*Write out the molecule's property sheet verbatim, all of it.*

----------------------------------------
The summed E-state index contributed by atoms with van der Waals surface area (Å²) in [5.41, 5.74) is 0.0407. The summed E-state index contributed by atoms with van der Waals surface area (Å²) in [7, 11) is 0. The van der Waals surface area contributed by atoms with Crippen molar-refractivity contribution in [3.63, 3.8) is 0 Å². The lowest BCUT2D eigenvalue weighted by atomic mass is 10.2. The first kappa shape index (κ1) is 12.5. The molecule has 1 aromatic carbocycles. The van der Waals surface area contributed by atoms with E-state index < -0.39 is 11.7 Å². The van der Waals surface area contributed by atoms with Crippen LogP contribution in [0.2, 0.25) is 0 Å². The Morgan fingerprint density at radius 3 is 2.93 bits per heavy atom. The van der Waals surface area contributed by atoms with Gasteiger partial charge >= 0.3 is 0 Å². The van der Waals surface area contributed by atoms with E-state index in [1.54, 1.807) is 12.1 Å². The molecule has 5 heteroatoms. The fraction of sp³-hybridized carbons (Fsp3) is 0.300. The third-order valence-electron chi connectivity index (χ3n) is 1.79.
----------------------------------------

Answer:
The summed E-state index contributed by atoms with van der Waals surface area (Å²) in [5.41, 5.74) is 0.0407. The summed E-state index contributed by atoms with van der Waals surface area (Å²) in [7, 11) is 0. The van der Waals surface area contributed by atoms with Crippen molar-refractivity contribution in [3.63, 3.8) is 0 Å². The lowest BCUT2D eigenvalue weighted by atomic mass is 10.2. The first kappa shape index (κ1) is 12.5. The molecule has 1 aromatic carbocycles. The van der Waals surface area contributed by atoms with E-state index < -0.39 is 11.7 Å². The van der Waals surface area contributed by atoms with Crippen LogP contribution in [0.2, 0.25) is 0 Å². The Morgan fingerprint density at radius 3 is 2.93 bits per heavy atom. The van der Waals surface area contributed by atoms with Gasteiger partial charge >= 0.3 is 0 Å². The van der Waals surface area contributed by atoms with E-state index in [1.54, 1.807) is 12.1 Å². The molecule has 5 heteroatoms. The fraction of sp³-hybridized carbons (Fsp3) is 0.300. The third-order valence-electron chi connectivity index (χ3n) is 1.79.